Expansion Bus Types
Expansion slots provide a connection for a number of devices and functions. To add features to your computer, you can typically add a peripheral card to an existing bus slot. The following list arecommon expansion buses in a PC system:
Peripheral Component Interconnect (PCI)
PCI supports a 32- or 64-bit I/O bus providing compatibility with both 486 and Pentium machines.
- This bus is processor independent (the CPU and the PCI bus can process concurrently).
- PCI is plug-and-play, meaning that newly installed devices can be detected and configured automatically.
- PCI buses are most commonly used for devices such as sound cards, modems, network cards, and storage device controllers.
PCI slots are typically white.
Small form factor computers, such as laptops or micro-ATX systems, might include a mini-PCI slot. Mini-PCI devices are small cards with either 100- or 124-pins. A typical use for a mini-PCI slot is to add internal cards (such as wireless cards) to laptops.
Peripheral Component Interconnect Express (PCIe)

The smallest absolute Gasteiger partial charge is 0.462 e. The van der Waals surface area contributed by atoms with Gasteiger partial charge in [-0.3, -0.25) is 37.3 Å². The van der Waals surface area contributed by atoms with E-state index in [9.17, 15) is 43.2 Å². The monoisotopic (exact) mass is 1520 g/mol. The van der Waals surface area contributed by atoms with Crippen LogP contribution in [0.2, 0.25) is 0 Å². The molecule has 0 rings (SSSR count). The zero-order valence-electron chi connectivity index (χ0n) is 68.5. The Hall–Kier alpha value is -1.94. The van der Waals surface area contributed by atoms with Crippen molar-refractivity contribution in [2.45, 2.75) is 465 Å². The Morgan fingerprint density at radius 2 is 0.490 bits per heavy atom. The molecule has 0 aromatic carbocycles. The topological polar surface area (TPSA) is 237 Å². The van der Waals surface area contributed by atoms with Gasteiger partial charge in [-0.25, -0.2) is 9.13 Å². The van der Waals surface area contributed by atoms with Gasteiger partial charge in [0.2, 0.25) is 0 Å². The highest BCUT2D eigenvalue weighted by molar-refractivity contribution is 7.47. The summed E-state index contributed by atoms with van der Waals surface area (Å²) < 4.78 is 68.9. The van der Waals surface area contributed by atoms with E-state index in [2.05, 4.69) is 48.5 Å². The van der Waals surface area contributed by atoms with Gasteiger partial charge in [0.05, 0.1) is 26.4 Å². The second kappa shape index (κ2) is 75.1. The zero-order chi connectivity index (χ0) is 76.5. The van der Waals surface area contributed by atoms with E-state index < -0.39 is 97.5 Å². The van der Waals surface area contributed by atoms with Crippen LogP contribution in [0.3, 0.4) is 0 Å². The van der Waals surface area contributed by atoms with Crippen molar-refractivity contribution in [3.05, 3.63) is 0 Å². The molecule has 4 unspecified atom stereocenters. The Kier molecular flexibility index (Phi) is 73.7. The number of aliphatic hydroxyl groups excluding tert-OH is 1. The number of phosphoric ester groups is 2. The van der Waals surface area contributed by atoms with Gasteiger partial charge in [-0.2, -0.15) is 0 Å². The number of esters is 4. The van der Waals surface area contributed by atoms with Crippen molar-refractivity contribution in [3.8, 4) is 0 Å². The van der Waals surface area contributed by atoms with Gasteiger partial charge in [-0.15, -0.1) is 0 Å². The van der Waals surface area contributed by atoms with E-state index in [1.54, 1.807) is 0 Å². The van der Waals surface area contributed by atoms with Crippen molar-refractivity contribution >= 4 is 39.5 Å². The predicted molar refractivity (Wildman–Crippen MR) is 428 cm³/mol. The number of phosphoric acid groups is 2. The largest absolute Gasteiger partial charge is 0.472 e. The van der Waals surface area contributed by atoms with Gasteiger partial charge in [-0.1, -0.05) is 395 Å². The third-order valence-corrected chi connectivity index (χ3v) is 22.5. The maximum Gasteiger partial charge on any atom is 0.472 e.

PCI Express (PCIe) is a next generation I/O bus architecture. Rather than a shared bus, each PCIe slot links to a switch which prioritizes and routes data through a point-to-point dedicated connection and provides a serial full-duplex method of transmission.
- Basic PCIe provides one lane for transmission (x1), at a transfer rate of 2.5 Gbps. It can also provide multiple transmission lanes (x2, x4, x8, x16, x32).
- In addition to greatly increased speed, PCIe offers higher quality service.
- PCIe is backwards compatible and allows legacy PCI technology to be run in the same system (i.e. you can have both PCIe and PCI buses in the same system).
- PCIe buses are most commonly used for video cards in modern computer systems, although nearly any other device can be designed for a PCIe slot.
Accelerated Graphics Port (AGP)
AGP is similar to PCI, but designed specifically for graphics support. Motherboards that provide AGP support have a single AGP slot. AGP is commonly used for video cards in modern computer systems, but is being replaced by PCIe. AGP slots are typically brown.
Audio Model Riser (AMR)
A riser card is not a bus, but rather a card that attaches to the motherboard and allows inserting additional cards (called daughter cards). AMR slots typically provide sound or modem functions.
Communications Network Riser (CNR)
CNR is a riser card slot (not a bus) that allows for inserting networking, wireless communication, sound, or modem functions.